I’m pleased that two of my quilts are part of the International TECHstyle Art Biennial (ITAB) at the San Jose Quilts & Textiles Museum. Skating on Thin Ice will be there, and also my newest work, Tokyo – Wish You Were Hair.

ITAB is a juried exhibition of work by artists exploring the intersection of fiber art with new information and communication technologies, to be held in conjunction with San Jose’s biennial ZERO1 Festival, the 2010 01 SJ Biennial, which runs from September 16-19, 2010. The exhibition includes 41 works by 28 artists from six countries—including Canada, China, Germany, Taiwan, the United Kingdom, and the United States. For more information and some images from the upcoming show, check out the museum website article.

San Jose Quilts & Textiles Museum, San Jose, CA
August 17 – October 31, 2010
Opening reception is Sunday, August 22, 2-4pm

These artists were juried by a panel including:

Carole Collet – Course Director of MA Textile Futures at Central Saint Martins College of Art & Design and was co-developer of Nobel Textiles, a two-year collaboration between Central Saint Martins and the Medical Research Council aimed at exploring the interface between science and design. Nobel Textiles paired five Nobel Prize winning scientists with five textile designers to test the premise that “[d]esigners fundamentally shape the way we live, while science pervades the very fabric of our lives.” Collet collaborated with John Sulston, who received a Nobel Prize in 2002 for identifying the first mutation in a gene that participates in the deliberate suicide of unwanted cells in multi-cellular animals. Their conversations resulted in Collet creating “suicidal textiles,” a collection of sustainable garden textiles and furniture that reflected the process of programmed cell death.

Steve Dietz – artistic director ZERO1: the Art and Technology Network. He is the former Curator of New Media at the Walker Art Center in Minneapolis , Minnesota , where he founded the New Media Initiatives department in 1996, the online art Gallery 9 and digital art study collection. Dietz has organized and curated numerous new media art exhibitions. He speaks and writes extensively about new media, and his interviews and writings have appeared in Parkett, Artforum, Flash Art, Design Quarterly, Spectra, Salmagundi, Afterimage, Art in America, Museum News, BlackFlash, Public Art Review, Else/Where and Intelligent Agent. He has taught about curating and digital art at California College of the Arts, Carleton College , the University of Minnesota , and the Minneapolis College of Art and Design.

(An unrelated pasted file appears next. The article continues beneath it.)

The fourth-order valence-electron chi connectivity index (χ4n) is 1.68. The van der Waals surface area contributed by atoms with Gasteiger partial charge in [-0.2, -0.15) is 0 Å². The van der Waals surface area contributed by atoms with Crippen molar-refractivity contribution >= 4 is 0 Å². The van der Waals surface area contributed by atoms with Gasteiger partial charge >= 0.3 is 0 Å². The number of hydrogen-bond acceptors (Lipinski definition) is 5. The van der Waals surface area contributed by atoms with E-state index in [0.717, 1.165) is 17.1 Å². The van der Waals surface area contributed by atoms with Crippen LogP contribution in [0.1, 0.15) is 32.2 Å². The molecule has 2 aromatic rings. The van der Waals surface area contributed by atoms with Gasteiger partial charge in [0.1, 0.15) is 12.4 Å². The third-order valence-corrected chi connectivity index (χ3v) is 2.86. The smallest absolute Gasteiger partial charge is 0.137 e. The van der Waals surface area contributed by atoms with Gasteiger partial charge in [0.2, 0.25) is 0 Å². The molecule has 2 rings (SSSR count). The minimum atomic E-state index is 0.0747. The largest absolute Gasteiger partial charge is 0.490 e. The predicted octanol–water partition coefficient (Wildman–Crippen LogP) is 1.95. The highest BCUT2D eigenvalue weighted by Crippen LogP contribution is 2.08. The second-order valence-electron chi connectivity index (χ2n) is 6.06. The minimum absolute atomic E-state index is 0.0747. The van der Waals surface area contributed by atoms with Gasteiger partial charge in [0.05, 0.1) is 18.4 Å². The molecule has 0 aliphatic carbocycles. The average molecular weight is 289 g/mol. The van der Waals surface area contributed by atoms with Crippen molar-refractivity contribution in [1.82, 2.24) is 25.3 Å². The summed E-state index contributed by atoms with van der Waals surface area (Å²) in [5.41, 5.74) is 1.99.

Dr. Narinder Kapany – Professor Emeritus at University of California , Santa Cruz , Dr. Kapany is acknowledged by many to be the father of fiber-optics. He has over one hundred patents related to his work in fiber-optic communications, lasers, biomedical instrumentation, solar energy and pollution monitoring. An academic and entrepreneur, Kapany has taught at the University of California, Berkeley and UC Santa Cruz, and for seven years directed the Center for Innovation and Entrepreneurial Development at UCSC. In 1960, he founded Optics Technology Inc. and was Chairman of the Board, President, and Director of Research for twelve years. In 1967 the company went public with numerous corporate acquisitions and joint-ventures in the United States and abroad. In 1973, Kapany founded Kaptron Inc. and was President and CEO until 1990 when he sold the company to AMP Incorporated. A major collector of Sikh art, Kapany is also an artist. He has created forty “dynoptic” sculptures which were first displayed in a one-man show at the Exploratorium of the Palace of Fine Arts in San Francisco in 1972.

Matilda McQuaid – Deputy Curatorial Director and head of the Textiles Department at Cooper-Hewitt, National Design Museum in New York City . Among the many exhibits she has curated, Extreme Textiles: Designing for High Performance (2005) was the first major museum exhibit to investigate innovation in technical textiles. The exhibit showcased textile products that have revolutionized the fields of aerospace, apparel, architecture, the environment, medicine and transportation. Previously Associate Curator in the Department of Architecture and Design at the Museum of Modern Art , she curated the groundbreaking Visions and Utopias: Architectural Drawings from the Museum of Modern Art (2003). Surveying early modern masters such as Frank Lloyd Wright, Le Corbusier, and Mies van der Rohe, as well as contemporary practitioners like Frank O. Gehry, Zaha Hadid, Rem Koolhaas, and Daniel Libeskind, this show explored how the digital revolution has transformed the practice of architecture and of architectural drawing as a form of artistic expression.

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